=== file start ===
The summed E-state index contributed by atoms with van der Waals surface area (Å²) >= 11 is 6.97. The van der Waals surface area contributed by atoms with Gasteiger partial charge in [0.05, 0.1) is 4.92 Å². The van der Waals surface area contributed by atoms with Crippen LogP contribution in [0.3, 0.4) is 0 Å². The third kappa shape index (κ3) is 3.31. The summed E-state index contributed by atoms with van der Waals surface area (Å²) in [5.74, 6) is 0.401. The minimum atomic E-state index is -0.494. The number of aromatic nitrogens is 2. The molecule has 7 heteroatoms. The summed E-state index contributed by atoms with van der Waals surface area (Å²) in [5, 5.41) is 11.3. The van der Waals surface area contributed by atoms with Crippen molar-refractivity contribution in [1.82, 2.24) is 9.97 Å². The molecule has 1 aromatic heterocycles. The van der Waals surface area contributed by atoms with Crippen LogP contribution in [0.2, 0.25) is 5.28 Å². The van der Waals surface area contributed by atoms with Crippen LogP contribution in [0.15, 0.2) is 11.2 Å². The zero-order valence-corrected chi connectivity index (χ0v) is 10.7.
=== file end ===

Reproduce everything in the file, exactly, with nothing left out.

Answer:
The summed E-state index contributed by atoms with van der Waals surface area (Å²) >= 11 is 6.97. The van der Waals surface area contributed by atoms with Gasteiger partial charge in [0.05, 0.1) is 4.92 Å². The van der Waals surface area contributed by atoms with Crippen LogP contribution in [0.3, 0.4) is 0 Å². The third kappa shape index (κ3) is 3.31. The summed E-state index contributed by atoms with van der Waals surface area (Å²) in [5.74, 6) is 0.401. The minimum atomic E-state index is -0.494. The number of aromatic nitrogens is 2. The molecule has 7 heteroatoms. The summed E-state index contributed by atoms with van der Waals surface area (Å²) in [5, 5.41) is 11.3. The van der Waals surface area contributed by atoms with Crippen molar-refractivity contribution in [1.82, 2.24) is 9.97 Å². The molecule has 1 aromatic heterocycles. The van der Waals surface area contributed by atoms with Crippen LogP contribution in [0.2, 0.25) is 5.28 Å². The van der Waals surface area contributed by atoms with Crippen LogP contribution in [0.15, 0.2) is 11.2 Å². The zero-order valence-corrected chi connectivity index (χ0v) is 10.7.